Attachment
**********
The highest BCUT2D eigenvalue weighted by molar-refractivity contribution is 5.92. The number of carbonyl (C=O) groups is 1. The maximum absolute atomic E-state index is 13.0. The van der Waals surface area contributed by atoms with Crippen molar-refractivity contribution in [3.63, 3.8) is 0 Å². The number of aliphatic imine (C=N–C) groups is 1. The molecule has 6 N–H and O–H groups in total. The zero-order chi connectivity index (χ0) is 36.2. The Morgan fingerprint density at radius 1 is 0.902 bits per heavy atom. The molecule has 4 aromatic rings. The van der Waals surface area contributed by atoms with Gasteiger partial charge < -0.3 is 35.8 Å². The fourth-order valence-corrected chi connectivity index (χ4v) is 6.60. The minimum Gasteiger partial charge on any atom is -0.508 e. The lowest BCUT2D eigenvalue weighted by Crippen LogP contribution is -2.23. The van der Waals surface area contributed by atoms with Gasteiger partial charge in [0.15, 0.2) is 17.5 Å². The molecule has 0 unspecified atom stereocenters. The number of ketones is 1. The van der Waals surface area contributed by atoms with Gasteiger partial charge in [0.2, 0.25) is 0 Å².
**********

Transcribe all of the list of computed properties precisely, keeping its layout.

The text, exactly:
The highest BCUT2D eigenvalue weighted by molar-refractivity contribution is 5.92. The number of carbonyl (C=O) groups is 1. The maximum absolute atomic E-state index is 13.0. The van der Waals surface area contributed by atoms with Crippen molar-refractivity contribution in [3.63, 3.8) is 0 Å². The number of aliphatic imine (C=N–C) groups is 1. The molecule has 6 N–H and O–H groups in total. The zero-order chi connectivity index (χ0) is 36.2. The Morgan fingerprint density at radius 1 is 0.902 bits per heavy atom. The molecule has 4 aromatic rings. The van der Waals surface area contributed by atoms with Gasteiger partial charge < -0.3 is 35.8 Å². The fourth-order valence-corrected chi connectivity index (χ4v) is 6.60. The minimum Gasteiger partial charge on any atom is -0.508 e. The lowest BCUT2D eigenvalue weighted by Crippen LogP contribution is -2.23. The van der Waals surface area contributed by atoms with Gasteiger partial charge in [0.15, 0.2) is 17.5 Å². The molecule has 0 unspecified atom stereocenters. The number of ketones is 1. The van der Waals surface area contributed by atoms with Gasteiger partial charge in [0.2, 0.25) is 0 Å².